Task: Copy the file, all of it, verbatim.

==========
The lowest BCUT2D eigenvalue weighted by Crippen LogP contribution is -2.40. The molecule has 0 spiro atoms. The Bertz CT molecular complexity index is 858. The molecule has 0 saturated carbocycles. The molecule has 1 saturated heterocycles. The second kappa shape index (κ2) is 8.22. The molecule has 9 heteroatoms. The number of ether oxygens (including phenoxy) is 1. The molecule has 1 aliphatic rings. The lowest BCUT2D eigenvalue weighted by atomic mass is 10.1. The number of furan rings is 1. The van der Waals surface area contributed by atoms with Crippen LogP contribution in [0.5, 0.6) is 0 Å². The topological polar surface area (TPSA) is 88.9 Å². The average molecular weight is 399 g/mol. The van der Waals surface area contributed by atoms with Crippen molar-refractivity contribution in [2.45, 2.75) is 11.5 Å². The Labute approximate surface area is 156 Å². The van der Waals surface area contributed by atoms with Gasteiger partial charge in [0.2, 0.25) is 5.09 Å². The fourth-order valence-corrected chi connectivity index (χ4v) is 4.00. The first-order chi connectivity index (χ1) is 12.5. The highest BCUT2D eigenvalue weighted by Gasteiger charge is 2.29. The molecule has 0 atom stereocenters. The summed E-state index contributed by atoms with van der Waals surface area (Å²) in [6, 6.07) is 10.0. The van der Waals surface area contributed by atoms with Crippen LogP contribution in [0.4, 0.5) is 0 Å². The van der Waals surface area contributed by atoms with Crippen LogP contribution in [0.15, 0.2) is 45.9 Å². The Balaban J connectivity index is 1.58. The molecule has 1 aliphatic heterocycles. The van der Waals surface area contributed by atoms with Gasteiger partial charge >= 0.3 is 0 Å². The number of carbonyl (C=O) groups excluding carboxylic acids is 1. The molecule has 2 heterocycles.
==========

The lowest BCUT2D eigenvalue weighted by Crippen LogP contribution is -2.40. The molecule has 0 spiro atoms. The Bertz CT molecular complexity index is 858. The molecule has 0 saturated carbocycles. The molecule has 1 saturated heterocycles. The second kappa shape index (κ2) is 8.22. The molecule has 9 heteroatoms. The number of ether oxygens (including phenoxy) is 1. The molecule has 1 aliphatic rings. The lowest BCUT2D eigenvalue weighted by atomic mass is 10.1. The number of furan rings is 1. The van der Waals surface area contributed by atoms with Crippen LogP contribution in [0.5, 0.6) is 0 Å². The topological polar surface area (TPSA) is 88.9 Å². The average molecular weight is 399 g/mol. The van der Waals surface area contributed by atoms with Crippen molar-refractivity contribution in [2.45, 2.75) is 11.5 Å². The Labute approximate surface area is 156 Å². The van der Waals surface area contributed by atoms with Gasteiger partial charge in [0.2, 0.25) is 5.09 Å². The fourth-order valence-corrected chi connectivity index (χ4v) is 4.00. The first-order chi connectivity index (χ1) is 12.5. The highest BCUT2D eigenvalue weighted by Gasteiger charge is 2.29. The molecule has 0 atom stereocenters. The summed E-state index contributed by atoms with van der Waals surface area (Å²) in [6, 6.07) is 10.0. The van der Waals surface area contributed by atoms with Crippen LogP contribution in [0.4, 0.5) is 0 Å². The van der Waals surface area contributed by atoms with Crippen LogP contribution in [0.15, 0.2) is 45.9 Å². The Balaban J connectivity index is 1.58. The molecule has 1 aliphatic heterocycles. The van der Waals surface area contributed by atoms with Gasteiger partial charge >= 0.3 is 0 Å². The number of carbonyl (C=O) groups excluding carboxylic acids is 1. The molecule has 2 heterocycles.